2. A New Turntable-Arm Design. Villchur, E. Audio Sept & Oct 1962. This article introduced the suspended sub-chassis type design pioneered by Villchur for Acoustic Research, Inc. of Cambridge Mass. and which was widely adopted by the industry in the 1960s and 1970s; for example in the famous Linn Sondek. A concern is sometimes expressed that, should the turntable employs a Villchur suspended chassis² any extra weight (such as that proveded by a record weight) will upset the suspension alignment. However, if the record weight is planned to be used every time, there would be scope for re-aligning the suspension to incorporate the extra mass. Almost certainly, the change to the suspension natural frequency would be beneficial because it will be lowered. So this is probably a bit of a red herring.

3. Basis Reflex Clamp.

4. The coefficient of friction is a dimensionless ratio of the force needed to move one object against another as a ratio of the force pressing them together. If a 1kg object sitting on the floor needs 9.8N of force to get it to move, we say that the coefficient of static friction (µs) is equal to 1 because the same force is required to move it as the force holding it to the floor (in this case, gravity). If it requires 9N to keep the object moving, we say that the coefficient of kinetic friction is (9/9.8), or µk = 0.9.

5. We originally thought it would be useful to have a test disc recorded with a series of high-level signals which stop abruptly, so that the "reverberant" energy could be measured (as in a room reverberation test). But the results of tests of this type were very difficult to interpret. The problem is that Disc Echo is a subtle effect and way below the excitation level. Eventually we developed the two tonearms method.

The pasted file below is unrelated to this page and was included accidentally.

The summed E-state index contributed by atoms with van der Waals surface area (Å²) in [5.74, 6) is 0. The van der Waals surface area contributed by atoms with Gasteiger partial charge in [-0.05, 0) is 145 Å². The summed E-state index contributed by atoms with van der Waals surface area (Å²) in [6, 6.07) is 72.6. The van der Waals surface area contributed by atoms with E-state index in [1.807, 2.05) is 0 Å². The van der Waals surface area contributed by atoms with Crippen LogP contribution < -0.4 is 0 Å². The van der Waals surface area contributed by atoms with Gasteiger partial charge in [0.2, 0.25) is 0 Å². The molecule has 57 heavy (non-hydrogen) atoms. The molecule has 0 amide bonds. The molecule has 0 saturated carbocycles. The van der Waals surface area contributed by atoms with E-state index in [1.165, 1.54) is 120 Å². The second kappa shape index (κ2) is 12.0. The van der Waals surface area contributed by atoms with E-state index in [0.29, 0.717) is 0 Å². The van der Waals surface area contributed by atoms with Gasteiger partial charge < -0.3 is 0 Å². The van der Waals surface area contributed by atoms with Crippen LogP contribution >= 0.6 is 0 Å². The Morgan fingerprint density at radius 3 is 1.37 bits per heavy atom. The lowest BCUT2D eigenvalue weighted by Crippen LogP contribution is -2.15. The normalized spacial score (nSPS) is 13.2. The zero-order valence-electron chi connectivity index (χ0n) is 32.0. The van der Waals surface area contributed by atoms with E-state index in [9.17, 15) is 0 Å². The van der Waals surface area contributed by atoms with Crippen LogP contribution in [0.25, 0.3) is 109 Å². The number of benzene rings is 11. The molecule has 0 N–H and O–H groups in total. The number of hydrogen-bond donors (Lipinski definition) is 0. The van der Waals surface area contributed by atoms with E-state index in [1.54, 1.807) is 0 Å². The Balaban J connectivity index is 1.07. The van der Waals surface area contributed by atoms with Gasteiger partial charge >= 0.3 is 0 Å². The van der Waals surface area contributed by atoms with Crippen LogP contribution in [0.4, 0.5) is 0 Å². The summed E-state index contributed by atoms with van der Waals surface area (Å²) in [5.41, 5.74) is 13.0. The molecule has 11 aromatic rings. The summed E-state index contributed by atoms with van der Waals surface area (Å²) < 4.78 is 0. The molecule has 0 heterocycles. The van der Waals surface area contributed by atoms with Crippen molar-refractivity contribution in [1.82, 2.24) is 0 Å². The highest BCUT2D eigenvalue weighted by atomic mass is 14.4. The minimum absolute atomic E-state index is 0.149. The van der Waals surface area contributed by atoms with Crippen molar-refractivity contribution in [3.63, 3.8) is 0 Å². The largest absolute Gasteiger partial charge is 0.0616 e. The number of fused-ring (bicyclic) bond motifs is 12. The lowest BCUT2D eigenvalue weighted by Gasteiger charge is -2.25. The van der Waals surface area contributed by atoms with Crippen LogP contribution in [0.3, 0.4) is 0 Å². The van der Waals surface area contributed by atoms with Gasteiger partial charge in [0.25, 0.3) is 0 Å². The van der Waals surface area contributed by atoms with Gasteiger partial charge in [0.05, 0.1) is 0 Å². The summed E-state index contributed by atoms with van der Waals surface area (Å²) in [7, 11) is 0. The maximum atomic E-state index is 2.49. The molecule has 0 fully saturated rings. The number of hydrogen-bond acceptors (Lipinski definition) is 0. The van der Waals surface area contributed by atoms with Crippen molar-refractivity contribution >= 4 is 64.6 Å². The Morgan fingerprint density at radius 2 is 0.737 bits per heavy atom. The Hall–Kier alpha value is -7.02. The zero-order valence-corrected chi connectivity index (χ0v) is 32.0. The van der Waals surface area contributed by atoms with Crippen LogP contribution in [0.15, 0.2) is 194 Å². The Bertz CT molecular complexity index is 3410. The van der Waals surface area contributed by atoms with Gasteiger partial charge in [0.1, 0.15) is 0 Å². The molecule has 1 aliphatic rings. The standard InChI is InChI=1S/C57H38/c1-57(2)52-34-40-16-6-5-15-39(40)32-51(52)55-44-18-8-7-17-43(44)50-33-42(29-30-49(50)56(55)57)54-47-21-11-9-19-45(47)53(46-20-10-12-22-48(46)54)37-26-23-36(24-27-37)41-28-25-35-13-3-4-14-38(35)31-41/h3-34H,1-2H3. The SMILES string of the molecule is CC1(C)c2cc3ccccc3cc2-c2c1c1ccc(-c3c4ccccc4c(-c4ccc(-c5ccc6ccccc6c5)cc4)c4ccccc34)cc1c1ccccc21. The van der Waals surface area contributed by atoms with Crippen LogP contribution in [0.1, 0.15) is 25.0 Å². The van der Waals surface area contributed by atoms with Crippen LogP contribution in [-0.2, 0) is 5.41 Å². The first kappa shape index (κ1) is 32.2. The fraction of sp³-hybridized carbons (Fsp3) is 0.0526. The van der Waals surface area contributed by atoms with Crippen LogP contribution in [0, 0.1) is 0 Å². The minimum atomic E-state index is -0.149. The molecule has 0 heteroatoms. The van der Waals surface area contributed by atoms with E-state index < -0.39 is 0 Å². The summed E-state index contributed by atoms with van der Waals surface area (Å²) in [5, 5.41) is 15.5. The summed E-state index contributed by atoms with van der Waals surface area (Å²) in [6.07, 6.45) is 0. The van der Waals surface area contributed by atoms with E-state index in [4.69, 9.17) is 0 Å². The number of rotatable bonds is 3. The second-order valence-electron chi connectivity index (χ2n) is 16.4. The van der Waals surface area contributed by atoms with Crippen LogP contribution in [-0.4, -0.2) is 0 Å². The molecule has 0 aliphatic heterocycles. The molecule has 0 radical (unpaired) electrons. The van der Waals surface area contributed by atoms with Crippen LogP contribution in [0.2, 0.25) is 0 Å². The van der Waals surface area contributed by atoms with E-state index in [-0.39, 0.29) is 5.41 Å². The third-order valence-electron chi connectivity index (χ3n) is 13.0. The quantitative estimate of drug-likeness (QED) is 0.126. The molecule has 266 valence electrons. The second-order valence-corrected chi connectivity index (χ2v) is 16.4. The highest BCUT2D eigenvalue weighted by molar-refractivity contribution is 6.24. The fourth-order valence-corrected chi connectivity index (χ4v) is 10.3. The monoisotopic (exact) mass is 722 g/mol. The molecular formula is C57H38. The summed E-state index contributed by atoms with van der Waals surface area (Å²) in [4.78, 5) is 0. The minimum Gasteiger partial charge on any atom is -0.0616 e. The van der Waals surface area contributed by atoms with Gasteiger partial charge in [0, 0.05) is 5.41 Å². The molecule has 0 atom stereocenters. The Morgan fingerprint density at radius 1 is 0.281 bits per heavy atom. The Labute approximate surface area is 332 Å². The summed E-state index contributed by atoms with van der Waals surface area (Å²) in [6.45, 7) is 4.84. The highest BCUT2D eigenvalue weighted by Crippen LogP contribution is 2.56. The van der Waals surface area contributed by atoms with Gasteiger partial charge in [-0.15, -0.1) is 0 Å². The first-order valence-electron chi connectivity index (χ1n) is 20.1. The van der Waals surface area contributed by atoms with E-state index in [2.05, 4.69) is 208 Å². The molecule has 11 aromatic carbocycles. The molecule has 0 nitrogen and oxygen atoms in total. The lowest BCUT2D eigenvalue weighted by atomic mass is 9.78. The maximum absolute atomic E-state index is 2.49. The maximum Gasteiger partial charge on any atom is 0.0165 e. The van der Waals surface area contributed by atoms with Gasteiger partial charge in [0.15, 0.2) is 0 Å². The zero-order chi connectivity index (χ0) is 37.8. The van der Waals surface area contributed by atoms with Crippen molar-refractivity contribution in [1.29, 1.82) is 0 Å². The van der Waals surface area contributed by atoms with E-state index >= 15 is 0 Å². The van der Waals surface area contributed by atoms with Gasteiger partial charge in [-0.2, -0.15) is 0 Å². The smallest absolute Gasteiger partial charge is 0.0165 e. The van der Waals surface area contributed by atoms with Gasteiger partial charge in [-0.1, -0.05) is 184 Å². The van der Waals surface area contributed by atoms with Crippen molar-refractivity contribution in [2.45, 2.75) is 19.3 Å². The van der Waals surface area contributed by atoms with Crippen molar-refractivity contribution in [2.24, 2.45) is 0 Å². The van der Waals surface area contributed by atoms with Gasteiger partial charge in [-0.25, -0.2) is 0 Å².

This involves fitting an extra tonearm on the record deck; complete with cartridge but with no amplification. All this tonearm does is to track the record and provide the reaction of the stylus impedance. The original tonearm is used as the echo pickup. A record is required in which a track of high-level tone is adjacent to a silent track. The test involves recording the output of the main tonarm as it scans the silent track whist - at the same time - the second tonearm scans the adjacent modulation track. The results in footnote 6 are all derived from this method.


The results of our experiments with record-weights on a standard direct-drive turntable are below. The figures were obtained in 4 conditions: